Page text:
President Ellen Johnson Sirleaf last Monday, January 28, 2013 delivered the first of her second term Annual Address, fulfilling her constitutional mandate, but the public has received her message with mixed reaction and criticism.
While one group of people have welcomed the statement, several others, including current and former government officials and well as civic society organizations have question certain part of the statement.
One of those criticizing the president's statement is the Executive Director of the Movement Against Bad Labor Practice, Illegal Dismissal and Bad Governance in Liberia, Mr. Anthony Williams. Speaking on several issues Williams said while the President has a great and booming foreign policy and recognition, she performed poorly on the domestic level.
Among several others, Williams claimed that the Administration did not do well in the security, education, economic and youth sectors.
"I am greatly disappointed with the President's performance in the security Sector," William lambasted. Williams said the President's report of the security sector left him and many Liberians confused. He said figures for the strength of the national army from Defense Minister Brownie Samukai and that of the President are not the same. "She mentioned 1,909 while the Minister said the army is over 2,000 men; whose figure do we consider," he wondered, adding, "The government places the Liberian people in a confused state."
Williams said the government is claiming to have 8,000 trained police officers, but the impact of this huge number is not being felt across the country. "There are several communities in the country where the presence of police is not felt; sometimes police are posted in places or they are nowhere to be found at all," he observed. "This status of our security is very much troubling and must be seriously considered by government."
He alarmed over alleged rise in police brutality and ill-treatment by elite presidential body guard, the Executive Protective Service (EPS) "establishing this government as though we are in the tyrannical period."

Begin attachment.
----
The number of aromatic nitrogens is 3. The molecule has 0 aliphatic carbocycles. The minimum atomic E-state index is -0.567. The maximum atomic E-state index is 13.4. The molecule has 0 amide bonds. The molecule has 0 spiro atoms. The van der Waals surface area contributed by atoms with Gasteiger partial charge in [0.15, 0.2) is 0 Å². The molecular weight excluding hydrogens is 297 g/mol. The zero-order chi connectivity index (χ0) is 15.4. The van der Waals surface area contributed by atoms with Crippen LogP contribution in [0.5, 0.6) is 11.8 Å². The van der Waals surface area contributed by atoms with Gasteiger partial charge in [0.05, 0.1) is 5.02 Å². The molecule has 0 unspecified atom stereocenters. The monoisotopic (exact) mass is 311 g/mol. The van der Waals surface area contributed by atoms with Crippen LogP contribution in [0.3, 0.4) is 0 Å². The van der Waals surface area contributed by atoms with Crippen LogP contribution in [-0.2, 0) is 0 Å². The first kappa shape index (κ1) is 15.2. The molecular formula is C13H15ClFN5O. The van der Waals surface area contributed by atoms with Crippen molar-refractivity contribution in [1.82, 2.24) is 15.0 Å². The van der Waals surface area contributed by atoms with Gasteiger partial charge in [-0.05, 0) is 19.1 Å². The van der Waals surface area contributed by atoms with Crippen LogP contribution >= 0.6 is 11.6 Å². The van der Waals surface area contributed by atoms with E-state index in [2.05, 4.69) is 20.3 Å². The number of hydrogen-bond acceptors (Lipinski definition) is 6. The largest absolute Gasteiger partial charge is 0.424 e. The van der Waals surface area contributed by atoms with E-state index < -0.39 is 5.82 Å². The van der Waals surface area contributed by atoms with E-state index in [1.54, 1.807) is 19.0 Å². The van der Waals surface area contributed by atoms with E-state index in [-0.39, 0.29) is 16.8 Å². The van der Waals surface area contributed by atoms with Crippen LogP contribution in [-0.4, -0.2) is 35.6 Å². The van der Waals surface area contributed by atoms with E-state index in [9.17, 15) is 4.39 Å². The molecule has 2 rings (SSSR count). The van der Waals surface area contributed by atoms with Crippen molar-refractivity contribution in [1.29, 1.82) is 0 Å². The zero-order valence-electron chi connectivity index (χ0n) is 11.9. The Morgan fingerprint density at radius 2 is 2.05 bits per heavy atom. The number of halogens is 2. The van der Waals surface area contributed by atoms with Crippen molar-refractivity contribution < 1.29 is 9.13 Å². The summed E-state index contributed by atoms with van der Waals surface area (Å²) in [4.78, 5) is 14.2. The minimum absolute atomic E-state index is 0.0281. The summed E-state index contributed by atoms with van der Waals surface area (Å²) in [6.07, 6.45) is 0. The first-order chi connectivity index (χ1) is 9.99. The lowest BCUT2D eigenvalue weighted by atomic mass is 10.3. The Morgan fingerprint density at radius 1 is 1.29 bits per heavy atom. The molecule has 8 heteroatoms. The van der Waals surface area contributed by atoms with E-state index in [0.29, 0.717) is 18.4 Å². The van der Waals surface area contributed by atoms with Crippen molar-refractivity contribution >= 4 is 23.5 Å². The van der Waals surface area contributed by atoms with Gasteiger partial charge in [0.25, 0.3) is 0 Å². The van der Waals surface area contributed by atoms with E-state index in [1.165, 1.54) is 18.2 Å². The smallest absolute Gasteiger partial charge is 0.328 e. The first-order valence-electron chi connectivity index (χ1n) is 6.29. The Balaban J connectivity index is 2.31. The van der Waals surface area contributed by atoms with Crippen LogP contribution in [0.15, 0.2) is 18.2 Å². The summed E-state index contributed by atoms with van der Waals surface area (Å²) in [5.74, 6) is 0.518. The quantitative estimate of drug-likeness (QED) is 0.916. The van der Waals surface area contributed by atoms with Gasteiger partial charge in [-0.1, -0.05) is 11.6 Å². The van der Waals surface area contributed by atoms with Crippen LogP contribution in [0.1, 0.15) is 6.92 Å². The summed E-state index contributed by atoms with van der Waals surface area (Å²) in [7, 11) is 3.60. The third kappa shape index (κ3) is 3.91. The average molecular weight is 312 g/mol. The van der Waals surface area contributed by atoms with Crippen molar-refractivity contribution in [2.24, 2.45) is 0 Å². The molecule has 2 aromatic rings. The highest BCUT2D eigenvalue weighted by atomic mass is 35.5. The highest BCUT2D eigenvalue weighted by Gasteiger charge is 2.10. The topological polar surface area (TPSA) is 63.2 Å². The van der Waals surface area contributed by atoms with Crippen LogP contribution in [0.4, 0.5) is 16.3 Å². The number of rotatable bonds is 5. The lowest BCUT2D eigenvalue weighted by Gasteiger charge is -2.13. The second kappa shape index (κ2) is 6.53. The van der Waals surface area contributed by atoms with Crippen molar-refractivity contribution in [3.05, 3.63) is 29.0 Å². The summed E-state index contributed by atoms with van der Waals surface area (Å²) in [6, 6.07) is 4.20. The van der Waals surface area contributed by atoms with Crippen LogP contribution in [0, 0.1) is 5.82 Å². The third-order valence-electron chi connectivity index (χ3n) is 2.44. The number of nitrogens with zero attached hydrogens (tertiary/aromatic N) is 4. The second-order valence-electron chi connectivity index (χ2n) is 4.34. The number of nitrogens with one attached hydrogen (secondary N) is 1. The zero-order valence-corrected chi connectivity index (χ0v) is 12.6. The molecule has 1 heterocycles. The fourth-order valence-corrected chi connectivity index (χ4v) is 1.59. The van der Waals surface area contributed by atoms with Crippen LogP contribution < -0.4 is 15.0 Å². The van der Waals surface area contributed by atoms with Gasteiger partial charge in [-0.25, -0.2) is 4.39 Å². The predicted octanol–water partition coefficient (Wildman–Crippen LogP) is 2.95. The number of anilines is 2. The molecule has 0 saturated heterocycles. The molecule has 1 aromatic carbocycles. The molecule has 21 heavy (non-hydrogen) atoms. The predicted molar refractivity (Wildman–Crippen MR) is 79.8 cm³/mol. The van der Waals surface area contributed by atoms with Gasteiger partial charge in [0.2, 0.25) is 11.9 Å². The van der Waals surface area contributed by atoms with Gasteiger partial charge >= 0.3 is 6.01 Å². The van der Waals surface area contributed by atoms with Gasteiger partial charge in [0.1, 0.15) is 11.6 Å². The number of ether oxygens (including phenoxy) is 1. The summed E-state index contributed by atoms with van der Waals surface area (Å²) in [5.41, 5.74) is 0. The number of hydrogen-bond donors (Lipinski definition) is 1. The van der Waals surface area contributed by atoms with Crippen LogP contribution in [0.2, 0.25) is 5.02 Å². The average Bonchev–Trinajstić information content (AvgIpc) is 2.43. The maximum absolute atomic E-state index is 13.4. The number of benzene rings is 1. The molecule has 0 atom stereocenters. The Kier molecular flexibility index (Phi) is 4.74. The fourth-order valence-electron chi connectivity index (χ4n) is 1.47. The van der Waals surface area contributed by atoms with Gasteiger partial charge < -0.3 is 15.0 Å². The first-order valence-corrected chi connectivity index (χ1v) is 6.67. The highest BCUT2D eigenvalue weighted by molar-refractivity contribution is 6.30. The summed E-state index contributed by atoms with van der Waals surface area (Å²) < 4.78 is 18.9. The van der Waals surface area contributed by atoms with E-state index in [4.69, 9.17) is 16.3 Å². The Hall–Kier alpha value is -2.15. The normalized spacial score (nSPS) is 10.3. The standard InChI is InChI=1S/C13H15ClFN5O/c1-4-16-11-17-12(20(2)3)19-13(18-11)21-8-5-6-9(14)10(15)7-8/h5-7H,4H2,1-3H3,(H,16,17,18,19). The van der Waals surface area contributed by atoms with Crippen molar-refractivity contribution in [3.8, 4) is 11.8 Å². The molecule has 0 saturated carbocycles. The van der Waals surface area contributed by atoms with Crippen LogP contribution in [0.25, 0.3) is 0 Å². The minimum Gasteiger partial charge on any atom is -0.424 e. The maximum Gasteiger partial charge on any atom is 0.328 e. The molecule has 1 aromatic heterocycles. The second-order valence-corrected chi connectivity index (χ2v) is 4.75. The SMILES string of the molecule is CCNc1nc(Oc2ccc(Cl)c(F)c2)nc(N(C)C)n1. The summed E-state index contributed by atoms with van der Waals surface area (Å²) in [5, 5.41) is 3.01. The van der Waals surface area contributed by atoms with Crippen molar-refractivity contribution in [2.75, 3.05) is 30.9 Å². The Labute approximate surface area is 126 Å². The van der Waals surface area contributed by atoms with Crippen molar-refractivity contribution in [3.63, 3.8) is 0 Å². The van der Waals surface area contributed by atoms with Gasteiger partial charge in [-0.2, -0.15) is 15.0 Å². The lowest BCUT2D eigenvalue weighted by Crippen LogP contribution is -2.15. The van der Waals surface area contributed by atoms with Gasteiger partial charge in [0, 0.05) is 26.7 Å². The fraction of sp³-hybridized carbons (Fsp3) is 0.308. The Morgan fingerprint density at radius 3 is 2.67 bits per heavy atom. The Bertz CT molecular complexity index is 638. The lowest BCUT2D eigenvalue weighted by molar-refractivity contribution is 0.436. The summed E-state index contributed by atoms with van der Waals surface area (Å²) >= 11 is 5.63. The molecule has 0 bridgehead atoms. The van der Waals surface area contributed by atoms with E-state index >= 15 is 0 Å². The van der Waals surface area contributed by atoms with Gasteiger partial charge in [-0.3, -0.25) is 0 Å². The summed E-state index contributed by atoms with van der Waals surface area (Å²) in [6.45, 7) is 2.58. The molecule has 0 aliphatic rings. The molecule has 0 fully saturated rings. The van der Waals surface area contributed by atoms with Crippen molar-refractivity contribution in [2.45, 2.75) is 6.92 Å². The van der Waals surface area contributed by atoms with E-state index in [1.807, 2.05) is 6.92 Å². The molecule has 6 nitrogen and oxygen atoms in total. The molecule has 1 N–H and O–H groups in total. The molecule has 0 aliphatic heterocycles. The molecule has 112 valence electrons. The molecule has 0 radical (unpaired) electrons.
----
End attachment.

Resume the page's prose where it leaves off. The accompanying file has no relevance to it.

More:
On the issue of press freedom, Williams said there3 was actually no press freedom, and Liberians would feel the burnt when the UN peace mission leaves the country. He said people were still being arrested and detained for speaking out what they felt wrong about government's action. "Press Freedom: there is no freedom of the press in the country."
"What the government has prioritized is freedom of poverty, freedom of party corruption, freedom of nepotism, freedom of friendship to some higher government officials, and freedom to marginalization." Williams said the President should have mentioned these problems and explain how her administration would tackle them to make the country a better place to live for all and not a select few.
The civic group leader them added his voice to the most controversial 20,000 employment aspect of the President's Address. President Sirleaf has promised in 2011 that during her second term she would provide 20,000 jobs annually, and when she delivered her annual address last Monday, she stated that reports available to her suggest that the government hit above target.
Many Liberian have criticized this aspect of the address, arguing that the government failed, though the Labour Ministry last Thursday released a statistics revealing the government provided over 23,000 short term jobs.
"The pronouncement by government that it provided 20,000 jobs Williams sounds deceptive," said Williams, pointing out that "the President is unable to provide those areas or concessions where employment were provided; she only noted that the jobs were not permanent."
He also lashed at the "Opened Budget Initiative" under taken by the Ministry of Finance as a misdirection of resources. The US$250,000 project sponsored by the US Government is the construction of a giant screen at the Ministry of Finance that explains how public monies are being spent.
But Williams said it's a waste because, according to him, it was erected just to prove to people who cannot understand to consider government as being transparent.
"This is a waste of resources; you have the teachers, the civil servants, and citizens' swimming in the pool of poverty and need money to either pay teaches who are struggling to get on pay roll. How can we use such money to construct build board that cannot be read and understood by ordinary citizens," he argued. Writes Richie Garley Grear, Department of Mass Communication